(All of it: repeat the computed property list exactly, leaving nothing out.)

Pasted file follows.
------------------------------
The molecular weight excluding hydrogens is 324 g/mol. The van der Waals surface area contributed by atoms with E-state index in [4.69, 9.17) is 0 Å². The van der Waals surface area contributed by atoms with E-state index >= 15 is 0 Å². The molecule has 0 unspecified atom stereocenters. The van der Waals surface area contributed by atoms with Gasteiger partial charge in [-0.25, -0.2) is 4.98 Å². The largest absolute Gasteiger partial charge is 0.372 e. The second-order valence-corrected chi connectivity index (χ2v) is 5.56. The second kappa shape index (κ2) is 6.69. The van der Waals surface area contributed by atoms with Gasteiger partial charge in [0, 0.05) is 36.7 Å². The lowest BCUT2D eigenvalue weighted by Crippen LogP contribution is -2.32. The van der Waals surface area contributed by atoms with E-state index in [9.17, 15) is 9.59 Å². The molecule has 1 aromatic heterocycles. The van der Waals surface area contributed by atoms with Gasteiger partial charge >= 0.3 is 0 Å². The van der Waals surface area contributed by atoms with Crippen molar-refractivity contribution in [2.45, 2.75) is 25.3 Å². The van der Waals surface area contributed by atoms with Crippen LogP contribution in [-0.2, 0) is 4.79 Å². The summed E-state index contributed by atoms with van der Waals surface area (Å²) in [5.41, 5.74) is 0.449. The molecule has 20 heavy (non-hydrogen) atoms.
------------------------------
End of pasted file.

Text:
The molecular weight excluding hydrogens is 324 g/mol. The van der Waals surface area contributed by atoms with E-state index in [4.69, 9.17) is 0 Å². The van der Waals surface area contributed by atoms with E-state index >= 15 is 0 Å². The molecule has 0 unspecified atom stereocenters. The van der Waals surface area contributed by atoms with Gasteiger partial charge in [-0.25, -0.2) is 4.98 Å². The largest absolute Gasteiger partial charge is 0.372 e. The second-order valence-corrected chi connectivity index (χ2v) is 5.56. The second kappa shape index (κ2) is 6.69. The van der Waals surface area contributed by atoms with Gasteiger partial charge in [0, 0.05) is 36.7 Å². The lowest BCUT2D eigenvalue weighted by Crippen LogP contribution is -2.32. The van der Waals surface area contributed by atoms with E-state index in [9.17, 15) is 9.59 Å². The molecule has 1 aromatic heterocycles. The van der Waals surface area contributed by atoms with Gasteiger partial charge >= 0.3 is 0 Å². The van der Waals surface area contributed by atoms with Crippen molar-refractivity contribution in [2.45, 2.75) is 25.3 Å². The van der Waals surface area contributed by atoms with Crippen LogP contribution in [-0.2, 0) is 4.79 Å². The summed E-state index contributed by atoms with van der Waals surface area (Å²) in [5.41, 5.74) is 0.449. The molecule has 20 heavy (non-hydrogen) atoms.